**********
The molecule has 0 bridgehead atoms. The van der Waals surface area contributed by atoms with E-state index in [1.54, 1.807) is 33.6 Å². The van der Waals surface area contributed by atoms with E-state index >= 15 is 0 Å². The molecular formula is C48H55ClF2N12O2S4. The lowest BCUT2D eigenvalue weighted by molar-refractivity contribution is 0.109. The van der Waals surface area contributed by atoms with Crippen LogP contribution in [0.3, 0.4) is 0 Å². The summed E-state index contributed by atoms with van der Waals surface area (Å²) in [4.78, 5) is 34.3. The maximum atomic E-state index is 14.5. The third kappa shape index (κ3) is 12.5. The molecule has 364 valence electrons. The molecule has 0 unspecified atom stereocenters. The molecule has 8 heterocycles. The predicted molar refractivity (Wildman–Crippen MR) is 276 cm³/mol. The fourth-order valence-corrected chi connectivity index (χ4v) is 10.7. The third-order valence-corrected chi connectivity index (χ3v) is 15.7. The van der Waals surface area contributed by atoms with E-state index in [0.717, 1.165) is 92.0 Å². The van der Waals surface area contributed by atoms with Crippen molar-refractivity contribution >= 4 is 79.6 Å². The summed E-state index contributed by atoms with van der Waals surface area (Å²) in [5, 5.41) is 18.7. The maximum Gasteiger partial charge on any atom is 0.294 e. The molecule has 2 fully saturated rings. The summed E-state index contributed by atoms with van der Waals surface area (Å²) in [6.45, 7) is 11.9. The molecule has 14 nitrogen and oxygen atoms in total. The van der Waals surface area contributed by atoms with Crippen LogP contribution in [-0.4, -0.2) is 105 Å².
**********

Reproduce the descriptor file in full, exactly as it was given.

The molecule has 0 bridgehead atoms. The van der Waals surface area contributed by atoms with E-state index in [1.54, 1.807) is 33.6 Å². The van der Waals surface area contributed by atoms with E-state index >= 15 is 0 Å². The molecular formula is C48H55ClF2N12O2S4. The lowest BCUT2D eigenvalue weighted by molar-refractivity contribution is 0.109. The van der Waals surface area contributed by atoms with Crippen LogP contribution in [0.3, 0.4) is 0 Å². The summed E-state index contributed by atoms with van der Waals surface area (Å²) in [4.78, 5) is 34.3. The maximum atomic E-state index is 14.5. The third kappa shape index (κ3) is 12.5. The molecule has 364 valence electrons. The molecule has 0 unspecified atom stereocenters. The molecule has 8 heterocycles. The predicted molar refractivity (Wildman–Crippen MR) is 276 cm³/mol. The fourth-order valence-corrected chi connectivity index (χ4v) is 10.7. The third-order valence-corrected chi connectivity index (χ3v) is 15.7. The van der Waals surface area contributed by atoms with E-state index in [0.717, 1.165) is 92.0 Å². The van der Waals surface area contributed by atoms with Crippen molar-refractivity contribution >= 4 is 79.6 Å². The summed E-state index contributed by atoms with van der Waals surface area (Å²) in [5, 5.41) is 18.7. The maximum Gasteiger partial charge on any atom is 0.294 e. The molecule has 2 fully saturated rings. The summed E-state index contributed by atoms with van der Waals surface area (Å²) in [6.45, 7) is 11.9. The molecule has 14 nitrogen and oxygen atoms in total. The van der Waals surface area contributed by atoms with Crippen LogP contribution in [-0.4, -0.2) is 105 Å².